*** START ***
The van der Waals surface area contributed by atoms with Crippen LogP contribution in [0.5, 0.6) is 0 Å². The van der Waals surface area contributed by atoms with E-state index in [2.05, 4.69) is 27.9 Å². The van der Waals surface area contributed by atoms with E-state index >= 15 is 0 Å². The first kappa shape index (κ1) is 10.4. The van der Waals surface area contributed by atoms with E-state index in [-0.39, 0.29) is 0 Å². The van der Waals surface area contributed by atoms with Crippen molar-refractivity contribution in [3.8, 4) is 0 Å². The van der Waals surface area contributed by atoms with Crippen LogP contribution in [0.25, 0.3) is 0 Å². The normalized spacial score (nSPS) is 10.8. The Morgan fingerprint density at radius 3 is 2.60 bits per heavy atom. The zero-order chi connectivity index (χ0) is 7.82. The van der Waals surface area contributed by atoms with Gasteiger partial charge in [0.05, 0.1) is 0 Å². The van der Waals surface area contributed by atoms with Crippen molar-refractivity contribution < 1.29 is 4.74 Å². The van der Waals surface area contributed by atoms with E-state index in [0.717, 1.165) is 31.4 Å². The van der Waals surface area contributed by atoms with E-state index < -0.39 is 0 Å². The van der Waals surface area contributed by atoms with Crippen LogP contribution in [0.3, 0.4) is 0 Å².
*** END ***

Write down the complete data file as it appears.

The van der Waals surface area contributed by atoms with Crippen LogP contribution in [0.5, 0.6) is 0 Å². The van der Waals surface area contributed by atoms with E-state index in [2.05, 4.69) is 27.9 Å². The van der Waals surface area contributed by atoms with E-state index >= 15 is 0 Å². The first kappa shape index (κ1) is 10.4. The van der Waals surface area contributed by atoms with E-state index in [-0.39, 0.29) is 0 Å². The van der Waals surface area contributed by atoms with Crippen molar-refractivity contribution in [3.8, 4) is 0 Å². The van der Waals surface area contributed by atoms with Crippen LogP contribution in [0.25, 0.3) is 0 Å². The normalized spacial score (nSPS) is 10.8. The Morgan fingerprint density at radius 3 is 2.60 bits per heavy atom. The zero-order chi connectivity index (χ0) is 7.82. The van der Waals surface area contributed by atoms with Gasteiger partial charge in [0.05, 0.1) is 0 Å². The van der Waals surface area contributed by atoms with Crippen molar-refractivity contribution < 1.29 is 4.74 Å². The van der Waals surface area contributed by atoms with E-state index in [0.717, 1.165) is 31.4 Å². The van der Waals surface area contributed by atoms with E-state index < -0.39 is 0 Å². The van der Waals surface area contributed by atoms with Crippen LogP contribution in [0.3, 0.4) is 0 Å².